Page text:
For example, the refractive index of a lens determines how it could be used to magnify an image through a microscope or help someone see with glasses. And the refractive index is not just for glass but for gases, liquids, and solids of all sorts. A material can be modified to fine-tune its refractive index for a particular purpose. Making use of this characteristic, though, depends on being able to accurately and repeatedly measure it.
To measure a material’s index of refraction, scientists often use a temperature-controlled refractometer. “As the refractive index depends on the temperature, most of the applications require temperature control to get correct measurements,” says Christian Iserland, who manages various technologies, including refractometry, at METTLER TOLEDO (Greifensee, Switzerland). The level of temperature control also affects the results. For example, without accurate temperature control, the measurements can wander over minutes.
The speed of temperature control also matters. “Stabilizing the sample’s temperature quickly offers greater throughput of samples being read and also results in greater accuracy,” says Larry Pastwik, who handles the technical applications of analytical instruments at Reichert Technologies (Depew, NY). “The way in which accuracy is improved is by the sample being stable when capturing the refractive index value and providing a stable temperature value at the probe.”
When using Reichert’s AR7 series of temperature-controlled refractometers, Pastwik says, “The customer is assured of sample input values to the instrument’s software that have been captured in a timely manner and result in an accurate value being displayed.” That’s what a customer should look for in any device being considered.
To some extent, the pros and cons of refractometry come from the same thing. The joy of refractometry is that every molecule out there has a refractive index, so you can get a signal from anything, and the heartache is that you get a signal from everything. Therefore, you need the right method and the right device to ensure you get the signal that you want.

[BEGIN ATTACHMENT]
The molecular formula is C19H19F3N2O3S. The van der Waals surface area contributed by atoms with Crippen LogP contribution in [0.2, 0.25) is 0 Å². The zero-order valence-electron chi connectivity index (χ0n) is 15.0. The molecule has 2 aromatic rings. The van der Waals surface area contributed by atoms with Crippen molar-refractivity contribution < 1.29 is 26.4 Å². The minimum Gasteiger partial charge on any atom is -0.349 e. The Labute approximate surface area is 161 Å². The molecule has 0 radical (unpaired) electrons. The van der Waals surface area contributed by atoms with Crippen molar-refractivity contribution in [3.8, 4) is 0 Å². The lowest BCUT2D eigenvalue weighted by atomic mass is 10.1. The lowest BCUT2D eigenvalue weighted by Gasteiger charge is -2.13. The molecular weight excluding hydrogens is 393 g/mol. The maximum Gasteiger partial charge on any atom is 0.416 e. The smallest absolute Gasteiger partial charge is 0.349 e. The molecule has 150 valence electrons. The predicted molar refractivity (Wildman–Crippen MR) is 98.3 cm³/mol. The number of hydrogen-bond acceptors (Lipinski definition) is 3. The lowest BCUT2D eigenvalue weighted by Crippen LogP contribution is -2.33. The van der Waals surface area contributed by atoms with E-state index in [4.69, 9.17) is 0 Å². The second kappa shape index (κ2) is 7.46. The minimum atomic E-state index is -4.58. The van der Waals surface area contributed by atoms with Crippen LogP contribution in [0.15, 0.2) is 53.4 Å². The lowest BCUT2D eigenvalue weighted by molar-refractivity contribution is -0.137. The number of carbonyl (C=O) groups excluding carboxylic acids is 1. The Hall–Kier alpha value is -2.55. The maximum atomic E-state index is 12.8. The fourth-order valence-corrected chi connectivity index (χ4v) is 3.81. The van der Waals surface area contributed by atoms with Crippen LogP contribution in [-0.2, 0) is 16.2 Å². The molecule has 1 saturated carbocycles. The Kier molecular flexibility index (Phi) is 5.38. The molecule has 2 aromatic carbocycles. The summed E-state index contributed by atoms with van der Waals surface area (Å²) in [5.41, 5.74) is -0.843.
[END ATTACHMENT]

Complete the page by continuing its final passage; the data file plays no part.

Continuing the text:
Although temperature affects all measurements of a sample’s refractive index, that doesn’t mean that everyone needs a temperature-controlled device. As an example, Kevin Gable, professor of chemistry at Oregon State University in Corvallis, says, “In our application—an undergraduate lab course—temperature control is not a major issue.” He adds, “We operate near room temperature, and the admittedly crude corrections for temperature are sufficiently accurate that we can meet characterization needs without careful temperature control.” Nonetheless, Gable’s students use additional methods, including gas chromatography and infrared detection to augment their measurements. As he says, “I think the issue would be more critical were we either characterizing new compounds or using refractometry as a sole means of establishing purity.”
Today’s temperature-controlled digital refractometers provide more opportunities through added technology. For instance, a sample changer can be added to METTLER TOLEDO’s LiquiPhysics Excellence refractometers. Then, Iserland says, scientists can “run a series of samples.” He adds, “Our OneClick can start a complete workflow including product quality control and export to LIMS/SAP.”
Whatever kind of instrument you’re using, the right care improves the accuracy of measurements. The fluid in the captured side must be flushed out once a week or so. Also, refractometers are incredibly sensitive to back pressure, so they need to be last in a line of analytical devices with relatively wide-bore tubing.
If a scientist keeps the device functioning properly and compensates for temperature in some way, refractometers can provide accurate measurements for many applications, despite this technology’s heartache.
For additional resources on refractometers, including useful articles and a list of manufacturers, visit www.labmanager.com/refractometers